One more thing: watch out for Light Flickering!

Another thing you will discover at higher frame rates is how certain light creates a flicker effect.

When you shoot a scene at a normal frame rate, these subtle changes in light are harder to pick up. But when you shoot at a higher frame rate, even subtle changes can make a big difference.

One example of this is when shooting slow-motion footage with tungsten units. Tungsten units have an alternating current, which rapidly heats and cool as they cycle. 

When shooting at high shutter speeds, this cycling appears at a flicker in your footage.

Here’s a video from “I’m Jason Anthony” that talks about light flicker and slow-motion:

To avoid this, you can use 2K or higher units, as the size of their filaments don’t allow them to cycle and cool down in the same way. You can also use HMI or Fluorescent bulbs – as long as you pair them with electronic flicker-free ballasts.

LEDs are the wildcard – the higher end professional units these days are built not to flicker (flicker-free), but make sure you do your research on a particular unit before you rent or buy it specifically for a slow-motion/high frame rate shoot.

If you DO get flicker, here’s a short video on how to remove it (starting at 1:25):

How do I Record Slow-Motion Video?

To create a slow-motion effect, you need to change your camera’s settings to a higher frame rate. The main way is to change the frame rate and shutter speeds manually on your camera’s general menu.

If you don’t know how to do this already, you’ll need to look up whatever specific camera you have for the exact instructions.

Also, before you go out and rent or buy a camera, or plan your video shoot around a specific style of slow motion, you need to figure out if your camera is capable of shooting at the frame rate you are looking to create.

For example, in the past, most DSLRs used to cap out at 60 fps, while 120fps+ was reserved for higher-end cinema cameras.

But now, as technology is improving, more cameras can shoot at higher frame rates, and some, like the Panasonic GH5, use something known as a variable frame rate (or VFR) setting to shoot at frame rates above 60 fps. 

What’s the Difference between VFR and other Slow-Motion Frame Rates?

VFR GH5 180 fps

VFR allows you to adjust the frame rate manually through the camera’s settings, and automatically play it back at a lower fps so you can see the slow motion in real-time.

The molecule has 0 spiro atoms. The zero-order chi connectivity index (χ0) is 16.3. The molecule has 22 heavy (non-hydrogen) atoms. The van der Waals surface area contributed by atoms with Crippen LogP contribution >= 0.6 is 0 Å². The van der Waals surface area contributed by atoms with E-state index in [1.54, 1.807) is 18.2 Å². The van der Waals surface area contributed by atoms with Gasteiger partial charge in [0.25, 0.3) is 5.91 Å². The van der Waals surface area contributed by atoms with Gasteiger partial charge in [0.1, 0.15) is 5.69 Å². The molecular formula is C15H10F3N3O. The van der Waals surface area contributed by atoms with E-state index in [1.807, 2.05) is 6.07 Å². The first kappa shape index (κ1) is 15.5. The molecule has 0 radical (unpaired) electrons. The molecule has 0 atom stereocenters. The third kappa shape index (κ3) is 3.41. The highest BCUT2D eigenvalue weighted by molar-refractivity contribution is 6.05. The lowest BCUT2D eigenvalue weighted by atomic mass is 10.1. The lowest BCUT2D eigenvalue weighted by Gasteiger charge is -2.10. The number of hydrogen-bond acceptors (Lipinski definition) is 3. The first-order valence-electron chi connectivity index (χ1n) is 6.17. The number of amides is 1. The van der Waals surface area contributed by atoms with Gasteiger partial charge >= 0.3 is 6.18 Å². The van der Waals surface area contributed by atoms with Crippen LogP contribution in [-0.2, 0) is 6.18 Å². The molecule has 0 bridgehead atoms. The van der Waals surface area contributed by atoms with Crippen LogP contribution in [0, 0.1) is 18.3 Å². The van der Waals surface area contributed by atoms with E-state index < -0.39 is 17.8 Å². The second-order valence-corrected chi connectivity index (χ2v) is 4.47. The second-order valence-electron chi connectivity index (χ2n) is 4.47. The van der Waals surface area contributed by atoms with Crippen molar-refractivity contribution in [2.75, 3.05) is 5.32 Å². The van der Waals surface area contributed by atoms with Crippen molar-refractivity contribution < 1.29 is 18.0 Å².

This is not to be confused with the term variable frame rate as it pertains to compressing the video to different formats during playback.

With VFR on your camera, you don’t have to wait until post to see your high frame rate footage in slow motion – it actually converts the frame-rate on the camera itself, transforming the footage into slow motion then and there.

Keep in mind that shooting in VFR on most cameras doesn’t allow for capturing audio. So if you plan to shoot in 60fps, and want to capture audio, you need to shoot in normal 60 fps mode and not 60 fps in VFR mode.

This can be a bit confusing at first, so it would make a lot of sense if camera companies would only make VFR available for frame rates above 60 fps.

Shooting Slow-Motion with a Gimbal. 

If you are a videographer shooting B-roll for a commercial project of any kind or shooting a narrative scene without dialogue that is intended to be a character introduction of some kind, consider shooting your slow-motion footage with a gimbal.

Using gimbals to shoot your footage already gives a magical or elevated feeling to your work. Watching footage that seemingly floats through the air around a subject is one of the coolest camera-tricks out there.

Applying a slow-motion effect to the footage you shoot with your gimbal can create incredible shots, and elevate an already beautiful or cool scene to feel even higher in production value.

Faces get more expressive. Actions are more defined. Moments just feel bigger.

For more about that, this video from Momentum Productions provides some great examples (and How-To’s) on the how and why of using slow motion with your gimbal:

Just watch the first two minutes to get a sense of what we’re talking about, and think about how you can use slow motion in combination with your own gimbal or steadicam rig to help you elevate your filmmaking and videography to create awesome slow motion!

If you’re interested in buying a gimbal for creating cool looking slow-motion footage have a look at our article Best Gimbal Stabilizers For DSLR And Mirrorless Cameras.

Editing your Slow-Motion Footage. 

Once you capture your slow-motion footage, unless your camera has variable frame rate capabilities, you will need to convert your higher frame rate footage back to 24 fps in post-production.

The next step of our guide will be how to do that, as well as different tools you can use to create awesome slow-motion videos with editing!


  • Grant Harvey

    Grant Harvey is a freelance writer, screenwriter, and filmmaker based out of Los Angeles. When he’s not working on his own feature-length screenplays and television pilots, Grant uses his passion and experience in film and videography to help others learn the tools, strategies, and equipment needed to create high-quality videos as a filmmaker of any skill level.